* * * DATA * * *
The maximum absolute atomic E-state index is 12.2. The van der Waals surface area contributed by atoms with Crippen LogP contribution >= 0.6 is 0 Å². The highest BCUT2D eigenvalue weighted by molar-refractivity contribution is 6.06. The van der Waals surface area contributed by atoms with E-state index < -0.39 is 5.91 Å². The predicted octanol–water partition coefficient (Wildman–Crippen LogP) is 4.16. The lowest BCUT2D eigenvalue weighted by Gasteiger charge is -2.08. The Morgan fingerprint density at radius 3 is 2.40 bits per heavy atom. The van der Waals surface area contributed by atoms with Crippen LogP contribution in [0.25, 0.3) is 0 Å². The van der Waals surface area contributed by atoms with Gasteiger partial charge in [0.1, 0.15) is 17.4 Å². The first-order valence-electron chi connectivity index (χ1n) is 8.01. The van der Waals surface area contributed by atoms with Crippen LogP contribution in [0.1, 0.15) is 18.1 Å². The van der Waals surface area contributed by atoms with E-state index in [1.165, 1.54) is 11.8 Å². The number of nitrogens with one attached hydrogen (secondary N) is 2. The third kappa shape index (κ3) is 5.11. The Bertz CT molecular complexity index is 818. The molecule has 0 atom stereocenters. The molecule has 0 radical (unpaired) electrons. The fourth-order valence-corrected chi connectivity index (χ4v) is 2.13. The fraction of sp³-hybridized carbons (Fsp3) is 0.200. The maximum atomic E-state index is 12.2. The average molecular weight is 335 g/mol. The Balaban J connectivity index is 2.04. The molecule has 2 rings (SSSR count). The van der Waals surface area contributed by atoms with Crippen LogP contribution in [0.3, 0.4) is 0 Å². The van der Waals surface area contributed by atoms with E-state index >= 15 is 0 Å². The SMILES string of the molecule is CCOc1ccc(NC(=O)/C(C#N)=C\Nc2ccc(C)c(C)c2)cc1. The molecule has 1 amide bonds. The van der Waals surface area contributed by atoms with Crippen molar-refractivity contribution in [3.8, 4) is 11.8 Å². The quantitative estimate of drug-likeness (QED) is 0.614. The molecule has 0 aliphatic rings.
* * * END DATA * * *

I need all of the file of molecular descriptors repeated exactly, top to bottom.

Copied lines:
The maximum absolute atomic E-state index is 12.2. The van der Waals surface area contributed by atoms with Crippen LogP contribution >= 0.6 is 0 Å². The highest BCUT2D eigenvalue weighted by molar-refractivity contribution is 6.06. The van der Waals surface area contributed by atoms with E-state index < -0.39 is 5.91 Å². The predicted octanol–water partition coefficient (Wildman–Crippen LogP) is 4.16. The lowest BCUT2D eigenvalue weighted by Gasteiger charge is -2.08. The Morgan fingerprint density at radius 3 is 2.40 bits per heavy atom. The van der Waals surface area contributed by atoms with Crippen LogP contribution in [0.25, 0.3) is 0 Å². The van der Waals surface area contributed by atoms with Gasteiger partial charge in [0.1, 0.15) is 17.4 Å². The first-order valence-electron chi connectivity index (χ1n) is 8.01. The van der Waals surface area contributed by atoms with Crippen LogP contribution in [0.1, 0.15) is 18.1 Å². The van der Waals surface area contributed by atoms with E-state index in [1.165, 1.54) is 11.8 Å². The number of nitrogens with one attached hydrogen (secondary N) is 2. The third kappa shape index (κ3) is 5.11. The Bertz CT molecular complexity index is 818. The molecule has 0 atom stereocenters. The molecule has 0 radical (unpaired) electrons. The fourth-order valence-corrected chi connectivity index (χ4v) is 2.13. The fraction of sp³-hybridized carbons (Fsp3) is 0.200. The maximum atomic E-state index is 12.2. The average molecular weight is 335 g/mol. The Balaban J connectivity index is 2.04. The molecule has 2 rings (SSSR count). The van der Waals surface area contributed by atoms with Crippen LogP contribution in [0.3, 0.4) is 0 Å². The van der Waals surface area contributed by atoms with E-state index >= 15 is 0 Å². The SMILES string of the molecule is CCOc1ccc(NC(=O)/C(C#N)=C\Nc2ccc(C)c(C)c2)cc1. The molecule has 1 amide bonds. The van der Waals surface area contributed by atoms with Crippen molar-refractivity contribution in [3.8, 4) is 11.8 Å². The quantitative estimate of drug-likeness (QED) is 0.614. The molecule has 0 aliphatic rings.